Survival strategy of Erwinia amylovora against copper: Induction of the viable-but-nonculturable state
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Cita bibliográficaOrdax, M., Marco-Noales, E., Lopez, M.M., Biosca, E. G. (2006). Survival strategy of Erwinia amylovora against copper: Induction of the viable-but-nonculturable state. Applied and Environmental Microbiology, 72(5), 3482-3488.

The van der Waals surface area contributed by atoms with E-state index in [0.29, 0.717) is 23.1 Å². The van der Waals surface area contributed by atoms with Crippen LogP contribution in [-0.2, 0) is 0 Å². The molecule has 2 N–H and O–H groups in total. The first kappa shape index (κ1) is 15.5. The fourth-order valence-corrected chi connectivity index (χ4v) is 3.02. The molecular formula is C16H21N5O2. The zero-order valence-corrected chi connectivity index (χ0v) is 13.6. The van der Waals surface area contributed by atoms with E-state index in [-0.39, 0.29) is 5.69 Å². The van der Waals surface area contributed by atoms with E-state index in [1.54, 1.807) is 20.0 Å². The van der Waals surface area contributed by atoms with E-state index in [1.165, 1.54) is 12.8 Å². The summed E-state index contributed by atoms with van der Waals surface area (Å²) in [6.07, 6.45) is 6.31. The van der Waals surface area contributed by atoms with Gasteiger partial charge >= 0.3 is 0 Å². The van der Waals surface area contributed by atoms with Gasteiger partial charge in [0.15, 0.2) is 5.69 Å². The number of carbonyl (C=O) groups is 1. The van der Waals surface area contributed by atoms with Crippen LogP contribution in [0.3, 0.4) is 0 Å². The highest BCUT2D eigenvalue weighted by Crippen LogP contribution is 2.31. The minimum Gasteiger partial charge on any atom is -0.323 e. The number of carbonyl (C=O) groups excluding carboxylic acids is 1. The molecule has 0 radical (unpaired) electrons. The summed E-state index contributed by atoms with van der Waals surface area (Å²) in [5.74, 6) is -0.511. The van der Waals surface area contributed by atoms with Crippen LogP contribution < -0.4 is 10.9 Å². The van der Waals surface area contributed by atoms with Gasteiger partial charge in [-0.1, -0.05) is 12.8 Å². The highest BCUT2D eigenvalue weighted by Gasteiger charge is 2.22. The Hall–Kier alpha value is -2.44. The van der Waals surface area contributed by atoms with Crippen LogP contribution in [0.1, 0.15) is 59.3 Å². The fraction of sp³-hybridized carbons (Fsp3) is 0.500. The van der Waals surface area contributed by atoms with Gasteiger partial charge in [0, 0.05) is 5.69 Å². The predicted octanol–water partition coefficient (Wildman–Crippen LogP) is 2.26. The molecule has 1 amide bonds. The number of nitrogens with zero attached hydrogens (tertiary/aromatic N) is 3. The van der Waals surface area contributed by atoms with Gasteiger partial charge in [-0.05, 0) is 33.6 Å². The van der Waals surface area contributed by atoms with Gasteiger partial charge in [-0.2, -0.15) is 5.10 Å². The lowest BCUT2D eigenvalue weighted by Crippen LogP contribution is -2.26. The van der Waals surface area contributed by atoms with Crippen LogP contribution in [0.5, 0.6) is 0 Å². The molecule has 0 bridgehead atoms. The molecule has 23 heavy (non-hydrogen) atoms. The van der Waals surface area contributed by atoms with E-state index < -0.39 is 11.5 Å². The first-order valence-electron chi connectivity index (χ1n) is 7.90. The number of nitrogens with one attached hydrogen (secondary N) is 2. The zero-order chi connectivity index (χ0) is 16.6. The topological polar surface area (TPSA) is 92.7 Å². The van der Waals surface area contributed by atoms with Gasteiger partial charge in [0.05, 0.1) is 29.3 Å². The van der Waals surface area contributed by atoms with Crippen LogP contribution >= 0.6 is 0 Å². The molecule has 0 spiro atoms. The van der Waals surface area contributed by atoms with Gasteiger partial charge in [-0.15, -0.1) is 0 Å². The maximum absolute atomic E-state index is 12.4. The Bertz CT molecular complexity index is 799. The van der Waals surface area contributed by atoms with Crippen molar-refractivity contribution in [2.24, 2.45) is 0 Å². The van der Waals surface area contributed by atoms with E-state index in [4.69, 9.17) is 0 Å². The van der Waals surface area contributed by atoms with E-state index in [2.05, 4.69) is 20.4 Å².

Copper compounds, widely used to control plant-pathogenic bacteria, have traditionally been employed against fire blight, caused by Erwinia amylovora. However, recent studies have shown that some phytopathogenic bacteria enter into the viable-but-nonculturable (VBNC) state in the presence of copper. To determine whether copper kills E. amylovora or induces the VBNC state, a mineral medium without copper or supplemented with 0.005, 0.01, or 0.05 mM Cu2+ was inoculated with 107 CFU/ml of this bacterium and monitored over 9 months. Total and viable cell counts were determined by epifluorescence microscopy using the LIVE/DEAD kit and by flow cytometry with 5-cyano-2,3-ditolyl tetrazolium chloride and SYTO 13. Culturable cells were counted on King's B nonselective solid medium. Changes in the bacterial morphology in the presence of copper were observed by scanning electron microscopy. E. amylovora entered into the VBNC state at all three copper concentrations assayed, much faster when the copper concentration increased. The addition of different agents which complex copper allowed the resuscitation (restoration of culturability) of copper-induced VBNC cells. Finally, copper-induced VBNC cells were virulent only for the first 5 days, while resuscitated cells always regained their pathogenicity on immature fruits over 9 months. These results have shown, for the first time, the induction of the VBNC state in E. amylovora as a survival strategy against copper. Fire blight, caused by the bacterium Erwinia amylovora (Burrill) Winslow et al. (39) and reported in more than 40 countries around the world, is a very serious and destructive disease of pome fruits and many ornamental plants from the Rosaceae family (34). Copper compounds, widely utilized against fire blight from the beginning of the last century (35), are still employed in many countries, especially in the European Union, where antibiotic utilization is restricted (2). Their use is one of the most common methods for controlling bacterial plant diseases, but it has led many bacteria to develop different strategies against copper ions (31). Until now, very little information on the interaction between E. amylovora and Cu2+ ions has been available (4, 15, 41). Copper treatments have traditionally been considered as bactericides in agriculture (29, 34, 35), their effectiveness often being measured by the absence of bacterial growth on a solid medium (12, 13). However, recent studies have shown the induction of the viable-but-nonculturable (VBNC) state by copper in several plant-pathogenic bacteria, such as Agrobacterium tumefaciens (1), Xanthomonas campestris pv. campestris (16), and Ralstonia solanacearum (17). This state, in which cells progressively lose their culturability on nonselective solid medium but still remain viable, is considered to be a bacterial survival strategy under adverse environmental conditions (30). Therefore, the failure to produce a visible colony may not necessarily mean that the bacterial cell is dead. Furthermore, it has been reported that VBNC cells can maintain pathogenicity (17, 19). In this respect, it has been suggested that copper-induced VBNC cells of some phytopathogenic bacteria could be related to the persistent nature of infections in copper-treated fields (17). A similar situation could occur with E. amylovora, since fire blight remains difficult to control as a disease (26), which has been related to the ability of this bacterium to survive and spread in different ways (32). Moreover, some bacteria, under favorable environmental conditions, can revert from the VBNC state to a culturable one, in a process usually called resuscitation. This reversion is considered a confirmation that the VBNC state is a bacterial survival strategy (19, 28). The nature of the VBNC state, however, is still the topic of an intense debate in the literature, and some authors argue that this condition may be a physiological state prior to cell death (7, 23). In spite of previous work concerning the toxic effect of copper ions for E. amylovora (15), many questions on the survival of this bacterium in the presence of this metal remain unanswered. Thus, the aim of this work has been to determine whether copper kills or induces the VBNC state of E. amylovora cells and if such VBNC cells retain their pathogenicity. Furthermore, the possible reversion of this bacterium from the nonculturable state has been studied as well as whether resuscitated cells could regain their pathogenic potential